As Christmas approaches, reindeer will start to be transported up and down the country to be used as entertainment in parades, ‘Santa’s grottos’ and other festive events.
There will also be a host of reindeer visitor attractions at farms, light switch-on events and shopping centres. These gentle animals will often be held in small pens for long hours, where they are exposed to bright lights, noisy crowds and a constant stream of excitable shoppers. With no place to retreat their health and welfare inevitably suffer.
Of course, the suffering starts well before the Christmas events. Uprooting reindeer from their natural habitat and keeping them in captivity causes them significant problems as their living conditions will be completely different. In the wild, reindeer roam for miles across the tundra, but here in the UK they can be penned up for hours at a time or stuck out on concrete yards, with no opportunity to express this instinctive behaviour.
Throughout 2018, hidden cameras and repeated visits by investigators to facilities which offer reindeer ‘for hire’, found underweight animals with visible ribs, and animals demonstrating signs of disease, such as heavy diarrhoea. Worst of all, the investigators captured footage of a staff member kicking reindeer, shouting abuse and slamming a gate in the face of one animal. Government figures show that from 2014 to 2017, a total of 571 reindeer were imported into the UK, from Sweden, Finland and Norway. During the same period, 54 reindeer carcasses were examined under post mortem and found to have perished from a range of problems including gastric and digestive issues, malnutrition, and wasting and nervous conditions.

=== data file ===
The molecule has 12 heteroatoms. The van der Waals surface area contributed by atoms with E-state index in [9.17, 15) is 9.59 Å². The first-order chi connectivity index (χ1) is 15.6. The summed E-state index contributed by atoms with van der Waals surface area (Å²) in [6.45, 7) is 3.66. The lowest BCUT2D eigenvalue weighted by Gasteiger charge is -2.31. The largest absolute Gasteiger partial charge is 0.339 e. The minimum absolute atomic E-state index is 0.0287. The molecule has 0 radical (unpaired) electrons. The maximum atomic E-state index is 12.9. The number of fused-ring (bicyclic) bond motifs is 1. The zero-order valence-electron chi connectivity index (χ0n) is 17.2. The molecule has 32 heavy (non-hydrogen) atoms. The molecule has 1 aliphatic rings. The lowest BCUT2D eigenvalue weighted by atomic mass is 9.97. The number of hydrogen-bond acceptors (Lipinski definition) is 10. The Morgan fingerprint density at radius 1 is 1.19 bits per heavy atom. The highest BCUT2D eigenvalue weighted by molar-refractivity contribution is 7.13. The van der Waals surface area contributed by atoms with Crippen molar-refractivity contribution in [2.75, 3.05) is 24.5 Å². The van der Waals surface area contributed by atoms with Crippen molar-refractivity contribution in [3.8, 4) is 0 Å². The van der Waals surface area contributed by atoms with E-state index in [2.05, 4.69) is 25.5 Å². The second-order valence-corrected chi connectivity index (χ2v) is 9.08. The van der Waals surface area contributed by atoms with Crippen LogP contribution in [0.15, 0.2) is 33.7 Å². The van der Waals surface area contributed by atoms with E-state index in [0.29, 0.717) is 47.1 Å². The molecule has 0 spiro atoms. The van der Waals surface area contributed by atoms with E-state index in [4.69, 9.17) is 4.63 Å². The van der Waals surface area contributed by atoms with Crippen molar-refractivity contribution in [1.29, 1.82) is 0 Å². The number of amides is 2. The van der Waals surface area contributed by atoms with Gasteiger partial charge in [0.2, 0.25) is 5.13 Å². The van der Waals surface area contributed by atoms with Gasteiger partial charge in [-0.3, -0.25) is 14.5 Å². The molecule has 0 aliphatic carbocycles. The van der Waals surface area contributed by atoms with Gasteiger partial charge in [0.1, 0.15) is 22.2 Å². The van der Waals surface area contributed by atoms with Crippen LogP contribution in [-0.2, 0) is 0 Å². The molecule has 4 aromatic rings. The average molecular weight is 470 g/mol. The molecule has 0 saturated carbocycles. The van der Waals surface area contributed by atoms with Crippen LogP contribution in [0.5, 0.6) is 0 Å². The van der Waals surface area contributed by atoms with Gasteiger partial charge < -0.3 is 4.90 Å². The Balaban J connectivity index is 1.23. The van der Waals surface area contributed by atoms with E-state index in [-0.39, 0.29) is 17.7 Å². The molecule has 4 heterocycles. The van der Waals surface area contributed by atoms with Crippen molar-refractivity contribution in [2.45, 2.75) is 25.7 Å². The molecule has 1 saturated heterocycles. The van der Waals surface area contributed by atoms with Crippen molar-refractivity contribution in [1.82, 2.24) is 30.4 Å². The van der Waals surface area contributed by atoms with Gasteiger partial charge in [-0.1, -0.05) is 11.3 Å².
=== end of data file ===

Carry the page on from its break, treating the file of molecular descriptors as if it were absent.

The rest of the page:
Springfield Close, Woodsetts
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